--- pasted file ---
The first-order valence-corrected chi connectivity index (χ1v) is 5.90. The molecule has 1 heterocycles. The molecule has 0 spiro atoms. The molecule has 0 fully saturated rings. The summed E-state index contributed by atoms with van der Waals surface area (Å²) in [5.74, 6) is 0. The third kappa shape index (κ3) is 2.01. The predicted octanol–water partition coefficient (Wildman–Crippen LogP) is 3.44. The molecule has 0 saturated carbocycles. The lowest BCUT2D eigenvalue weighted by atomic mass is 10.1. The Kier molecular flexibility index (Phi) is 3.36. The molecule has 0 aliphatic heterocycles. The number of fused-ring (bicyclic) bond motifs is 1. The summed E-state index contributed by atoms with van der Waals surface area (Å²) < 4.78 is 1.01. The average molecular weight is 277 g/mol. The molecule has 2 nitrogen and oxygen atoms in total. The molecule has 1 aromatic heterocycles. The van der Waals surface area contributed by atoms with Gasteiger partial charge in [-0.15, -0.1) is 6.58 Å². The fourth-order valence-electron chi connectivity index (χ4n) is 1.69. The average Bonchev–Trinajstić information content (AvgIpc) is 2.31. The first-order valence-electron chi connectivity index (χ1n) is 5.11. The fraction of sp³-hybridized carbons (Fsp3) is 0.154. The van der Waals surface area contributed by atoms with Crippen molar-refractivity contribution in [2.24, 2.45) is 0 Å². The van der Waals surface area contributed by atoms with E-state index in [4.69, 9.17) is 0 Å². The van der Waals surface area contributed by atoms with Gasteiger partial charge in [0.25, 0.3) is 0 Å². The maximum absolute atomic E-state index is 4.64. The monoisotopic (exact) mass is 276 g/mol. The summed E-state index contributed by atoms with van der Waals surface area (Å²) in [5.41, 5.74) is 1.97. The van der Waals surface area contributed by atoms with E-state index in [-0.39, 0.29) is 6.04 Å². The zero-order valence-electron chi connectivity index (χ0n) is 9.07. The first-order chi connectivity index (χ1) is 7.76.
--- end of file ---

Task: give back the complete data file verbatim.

The first-order valence-corrected chi connectivity index (χ1v) is 5.90. The molecule has 1 heterocycles. The molecule has 0 spiro atoms. The molecule has 0 fully saturated rings. The summed E-state index contributed by atoms with van der Waals surface area (Å²) in [5.74, 6) is 0. The third kappa shape index (κ3) is 2.01. The predicted octanol–water partition coefficient (Wildman–Crippen LogP) is 3.44. The molecule has 0 saturated carbocycles. The lowest BCUT2D eigenvalue weighted by atomic mass is 10.1. The Kier molecular flexibility index (Phi) is 3.36. The molecule has 0 aliphatic heterocycles. The number of fused-ring (bicyclic) bond motifs is 1. The summed E-state index contributed by atoms with van der Waals surface area (Å²) < 4.78 is 1.01. The average molecular weight is 277 g/mol. The molecule has 2 nitrogen and oxygen atoms in total. The molecule has 1 aromatic heterocycles. The van der Waals surface area contributed by atoms with Gasteiger partial charge in [-0.15, -0.1) is 6.58 Å². The fourth-order valence-electron chi connectivity index (χ4n) is 1.69. The average Bonchev–Trinajstić information content (AvgIpc) is 2.31. The first-order valence-electron chi connectivity index (χ1n) is 5.11. The fraction of sp³-hybridized carbons (Fsp3) is 0.154. The van der Waals surface area contributed by atoms with Crippen molar-refractivity contribution in [2.24, 2.45) is 0 Å². The van der Waals surface area contributed by atoms with E-state index in [4.69, 9.17) is 0 Å². The van der Waals surface area contributed by atoms with Gasteiger partial charge in [0.25, 0.3) is 0 Å². The maximum absolute atomic E-state index is 4.64. The monoisotopic (exact) mass is 276 g/mol. The summed E-state index contributed by atoms with van der Waals surface area (Å²) in [5.41, 5.74) is 1.97. The van der Waals surface area contributed by atoms with E-state index in [-0.39, 0.29) is 6.04 Å². The zero-order valence-electron chi connectivity index (χ0n) is 9.07. The first-order chi connectivity index (χ1) is 7.76.